NEW ALBANY — A recent grant and donations totaling more than $332,000 are expected to provide a boost to babies born at Baptist Health Floyd who need special early care.
The Floyd Memorial Foundation was recently notified it will receive more than $299,000 through a grant from Kosair Charities, with more than $33,000 coming from the WHAS Crusade for Children, to expand neonatal services at the New Albany hospital — funds staff say are much-needed to improve services available to families of babies needing extra care.
“We have such a great relationship between the Foundation, Kosair Charities, the Crusade for Children,” said Emily Banet, Women’s Services manager at Baptist Health Floyd. “They have been a huge supporter of us for a really long time and I am elated with this latest gift. I’m really excited about what we can do and what we can bring to the facility because of that.”
The monies will be used to replace and purchase additional Giraffe and Panda Incubator care stations, special beds for newborns who may need extra care through supplemental oxygen or other treatments. The hospital now has two Giraffe stations, which are for more acute care, and one Panda care station. The grant will also be used for new cribs in the nursery.
Of the roughly 1,200 children born each year at Baptist Health Floyd, 50 to 70 or more have needs that have to be met at one of the Norton’s hospitals in Louisville with NICU certification, as their mothers remain at Baptist Health Floyd, Banet said. The causes can vary, but often are related to a respiratory issue the baby is having. In some cases, it could be a situation with blood sugar.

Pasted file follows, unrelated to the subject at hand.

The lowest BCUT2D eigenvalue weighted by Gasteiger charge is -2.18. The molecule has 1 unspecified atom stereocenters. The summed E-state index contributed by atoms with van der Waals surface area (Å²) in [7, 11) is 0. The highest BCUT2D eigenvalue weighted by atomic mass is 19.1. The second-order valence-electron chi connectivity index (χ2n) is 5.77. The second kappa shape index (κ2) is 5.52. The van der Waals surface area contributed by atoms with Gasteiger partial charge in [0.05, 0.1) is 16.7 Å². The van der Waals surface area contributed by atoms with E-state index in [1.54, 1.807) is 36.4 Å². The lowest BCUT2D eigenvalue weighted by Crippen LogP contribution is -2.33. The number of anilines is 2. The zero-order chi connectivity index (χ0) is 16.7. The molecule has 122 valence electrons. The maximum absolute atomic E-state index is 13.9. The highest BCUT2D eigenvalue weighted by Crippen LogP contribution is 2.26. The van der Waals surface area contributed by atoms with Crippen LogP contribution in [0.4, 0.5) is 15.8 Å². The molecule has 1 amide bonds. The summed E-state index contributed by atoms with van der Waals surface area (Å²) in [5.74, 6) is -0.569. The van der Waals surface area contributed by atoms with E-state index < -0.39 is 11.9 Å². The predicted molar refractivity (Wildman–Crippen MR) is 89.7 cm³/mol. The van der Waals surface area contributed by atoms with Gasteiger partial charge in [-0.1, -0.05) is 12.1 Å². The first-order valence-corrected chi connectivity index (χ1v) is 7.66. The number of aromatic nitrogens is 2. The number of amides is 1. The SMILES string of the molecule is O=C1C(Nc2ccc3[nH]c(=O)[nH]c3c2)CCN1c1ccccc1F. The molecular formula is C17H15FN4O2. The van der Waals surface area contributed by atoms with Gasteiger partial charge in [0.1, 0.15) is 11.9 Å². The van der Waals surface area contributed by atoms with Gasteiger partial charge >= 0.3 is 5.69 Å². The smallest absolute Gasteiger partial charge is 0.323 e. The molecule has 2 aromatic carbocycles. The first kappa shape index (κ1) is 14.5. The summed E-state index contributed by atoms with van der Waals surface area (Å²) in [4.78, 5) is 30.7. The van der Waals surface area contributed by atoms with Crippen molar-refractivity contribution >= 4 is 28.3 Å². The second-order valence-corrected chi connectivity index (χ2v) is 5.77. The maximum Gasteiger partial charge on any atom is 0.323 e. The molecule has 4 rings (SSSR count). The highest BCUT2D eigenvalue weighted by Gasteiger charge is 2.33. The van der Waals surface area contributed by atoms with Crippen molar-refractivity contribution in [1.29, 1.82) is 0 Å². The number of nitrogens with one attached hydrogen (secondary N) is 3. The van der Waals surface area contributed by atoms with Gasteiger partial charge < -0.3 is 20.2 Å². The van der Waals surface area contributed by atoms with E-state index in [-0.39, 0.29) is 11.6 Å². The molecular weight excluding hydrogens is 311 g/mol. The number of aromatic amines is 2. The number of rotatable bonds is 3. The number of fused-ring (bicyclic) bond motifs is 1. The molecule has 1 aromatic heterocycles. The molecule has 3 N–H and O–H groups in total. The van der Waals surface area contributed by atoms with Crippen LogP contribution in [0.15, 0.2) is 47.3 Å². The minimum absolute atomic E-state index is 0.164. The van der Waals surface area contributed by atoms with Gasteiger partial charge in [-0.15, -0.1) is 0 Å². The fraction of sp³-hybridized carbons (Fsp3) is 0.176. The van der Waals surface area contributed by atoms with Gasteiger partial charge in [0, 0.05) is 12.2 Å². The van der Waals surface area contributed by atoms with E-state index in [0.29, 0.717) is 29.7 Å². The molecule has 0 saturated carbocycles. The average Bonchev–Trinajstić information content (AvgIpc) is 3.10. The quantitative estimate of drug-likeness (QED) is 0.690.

“There are so many different variables,” said Meredith Lambe, director with the Floyd Memorial Foundation. “You could have a mother who’s high-risk due to her age or if she has some underlying condition before pregnancy or developed during pregnancy. Maybe she has gestational diabetes. That may have some impact on the baby’s health during pregnancy.”
She said that while Baptist Health staff is already trained in the care these babies need, what the hospital had lacked was enough of the high-technology equipment for that care.
“Having the equipment readily available is going to be able to offer so much more to those babies who need critical services,” Lambe said, adding that while it won’t mean a push to a fully certified NICU, “it’s getting us in the right direction.”
Banet said the added care is necessary to not only treat the babies, but keep them close to their families in those crucial first days and weeks of life.
“That really is the key — reducing that separation,” Banet said. “It’s very important to keep them together. That’s such a hard time…it’s such an exciting time in a person’s life and then to be separated, it breaks that bond and we don’t want to do that.
“Our goal is to do everything we can to keep that baby here and keep those families together.”